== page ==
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Brexit impact recedes as UK credit rating cuts ignored

Brexit impact recedes as UK credit rating cuts ignored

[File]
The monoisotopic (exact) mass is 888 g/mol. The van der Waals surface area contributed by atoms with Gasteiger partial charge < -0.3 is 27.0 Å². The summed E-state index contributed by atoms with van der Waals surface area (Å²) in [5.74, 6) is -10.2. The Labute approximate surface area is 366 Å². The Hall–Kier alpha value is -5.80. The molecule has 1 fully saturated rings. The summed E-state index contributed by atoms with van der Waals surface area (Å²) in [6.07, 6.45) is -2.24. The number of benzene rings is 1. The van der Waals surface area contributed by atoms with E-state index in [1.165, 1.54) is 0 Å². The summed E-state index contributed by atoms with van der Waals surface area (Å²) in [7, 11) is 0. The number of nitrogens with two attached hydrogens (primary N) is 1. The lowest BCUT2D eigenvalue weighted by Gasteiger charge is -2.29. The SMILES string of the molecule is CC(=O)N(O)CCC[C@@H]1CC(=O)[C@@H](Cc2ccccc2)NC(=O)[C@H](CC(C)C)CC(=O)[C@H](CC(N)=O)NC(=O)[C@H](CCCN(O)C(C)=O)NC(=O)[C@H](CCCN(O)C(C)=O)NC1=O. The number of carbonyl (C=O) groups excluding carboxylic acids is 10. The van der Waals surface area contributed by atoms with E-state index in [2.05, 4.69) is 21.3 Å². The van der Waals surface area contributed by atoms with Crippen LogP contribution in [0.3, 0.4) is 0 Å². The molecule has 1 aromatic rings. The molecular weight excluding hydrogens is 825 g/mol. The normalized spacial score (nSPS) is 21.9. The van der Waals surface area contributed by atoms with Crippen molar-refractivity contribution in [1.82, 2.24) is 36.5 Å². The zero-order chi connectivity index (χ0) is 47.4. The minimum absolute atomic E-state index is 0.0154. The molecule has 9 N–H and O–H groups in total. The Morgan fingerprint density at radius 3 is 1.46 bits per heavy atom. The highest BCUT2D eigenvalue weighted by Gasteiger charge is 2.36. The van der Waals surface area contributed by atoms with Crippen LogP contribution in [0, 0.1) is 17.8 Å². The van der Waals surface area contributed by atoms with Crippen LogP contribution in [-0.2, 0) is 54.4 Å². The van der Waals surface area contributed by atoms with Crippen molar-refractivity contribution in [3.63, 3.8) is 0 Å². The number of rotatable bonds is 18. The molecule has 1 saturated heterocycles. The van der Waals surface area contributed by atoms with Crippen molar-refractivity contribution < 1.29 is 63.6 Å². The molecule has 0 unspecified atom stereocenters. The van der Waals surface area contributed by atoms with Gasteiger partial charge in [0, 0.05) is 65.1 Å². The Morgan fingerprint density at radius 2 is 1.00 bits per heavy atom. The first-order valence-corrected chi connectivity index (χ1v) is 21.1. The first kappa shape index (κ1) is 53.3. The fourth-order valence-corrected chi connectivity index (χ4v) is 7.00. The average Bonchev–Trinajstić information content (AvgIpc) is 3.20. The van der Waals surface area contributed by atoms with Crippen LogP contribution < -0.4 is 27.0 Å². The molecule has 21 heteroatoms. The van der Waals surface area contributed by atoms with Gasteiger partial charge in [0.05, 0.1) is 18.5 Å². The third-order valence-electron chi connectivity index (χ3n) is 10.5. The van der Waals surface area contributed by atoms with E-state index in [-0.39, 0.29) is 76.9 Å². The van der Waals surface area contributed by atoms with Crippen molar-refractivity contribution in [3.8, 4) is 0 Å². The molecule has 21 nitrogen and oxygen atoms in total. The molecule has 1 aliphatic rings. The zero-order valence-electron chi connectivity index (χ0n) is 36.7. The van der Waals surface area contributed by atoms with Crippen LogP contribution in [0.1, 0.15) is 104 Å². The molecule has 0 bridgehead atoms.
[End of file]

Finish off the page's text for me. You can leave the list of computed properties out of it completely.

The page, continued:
The shockwaves sparked by last week’s vote by the UK to leave the European Union continued to roll through global financial markets Monday but the impact faded as the day progressed. The new week kicked off with another round of selling pressure against risk markets but into the US afternoon, many markets stabilized. The FTSE, for example, stabilized near the 6,000 level down 2.5%, less than the 3.0% decline in the Dax. Spain’s IBEX fell 1.8% cushioned by election results that showed Euroskeptic parties spinning their wheels at best while the incumbents returned with more seats. In US trading, the Dow fell 1.5%, the S&P 1.9 % and the technology heavy NASDAQ fell 2.3%. Financials plunged again in the UK falling the most along with Consumer Discretionary and Industrials. In the US a combination of Energy, Materials, Financials and Technology took the biggest drops, Within stocks defensive areas like Utilities and Telecom outperformed. Crude oil continued to tumble today with WTI and Brent falling 3.5% as traders try to figure out what Brexit uncertainty may mean for global demand prospects. Throughout the campaign, credit agencies dangled the threat of a downgrade over the British public. Today Standard and Poors and Fitch kept their promises each downgrading the UK by a whole notch. In response to this momentous event, UK markets (FTSE and GBP) did…absolutely nothing. England losing to Iceland in Football appears to have been a much bigger deal. This suggests that market weakness earlier in the day had already priced in many of the negative impacts of the result. Based on this, is appears market prices have realigned to price in the potential for Brexit negotiations and we could be approaching the washout phase of the current selloff. On the political side, cooler heads appear to be prevailing for now as well. Despite calls from unelected officials and third parties, elected politicians appear willing to take some time to get a Brexit divorce right. PM Cameron ruled out a second referendum, indicated no decisions will be made until a new PM comes in and moved up the date by a month for finding a replacement to early September. UK finance minister Osborne, meanwhile backed away from his campaign threat to bring in an emergency austerity budget while German Chancellor appeared willing to give the UK some time to get organized for negotiations. In currency action, GBP started the week weak but has stabilized. JPY has started to drop back relative to other majors like USD and EUR. CAD and NOK fell with oil but posted declines similar to other majors. AUD and NZD have been weakening overnight in what may be catch up trading as yesterday’s Asia Pacific trading bounce failed to carry through into other markets. This suggests we could see some trading weakness and volatility in Asia Pacific stock markets again as traders continue to focus on the impact of last week’s events with no major news due today. Corporate News There have been no major corporate announcements after the close today. Economic News Significant announcements released overnight include: Standard and Poors downgraded the UK to AA from AAA, negative outlook Fitch Ratings downgraded the UK to AA from AA+, negative outlook US advance goods trade balance ($60.6B) vs street ($59.4B) US Markit flash service PMI 51.3 vs street 51.9 US Dallas Fed (18.3) vs street (15.0) vs previous (20.8) Upcoming significant economic announcements include: (Note: 11:30 am in Sydney/Melbourne is currently 1:30 pm in Auckland, 4:30 pm in Vancouver, 7:30 pm in Toronto/Montréal, 12:30 am in London and 8:30 am in Singapore) 8:00 am BST Spain retail sales previous 6.4% 8:30 am BST Sweden retail sales street 3.2% 9:30 am BST ECB Draghi speaking 8:30 am EDT US Q1 GDP update street 1.0% vs previous 0.8% 8:30 am EDT US Q1 personal consumption street 2.0% 8:30 am EDT US Q1 core PCE inflation street 2.1% 10:00 am EDT US consumer confidence street 93.5 10:00 am EDT US Richmond Fed street 3

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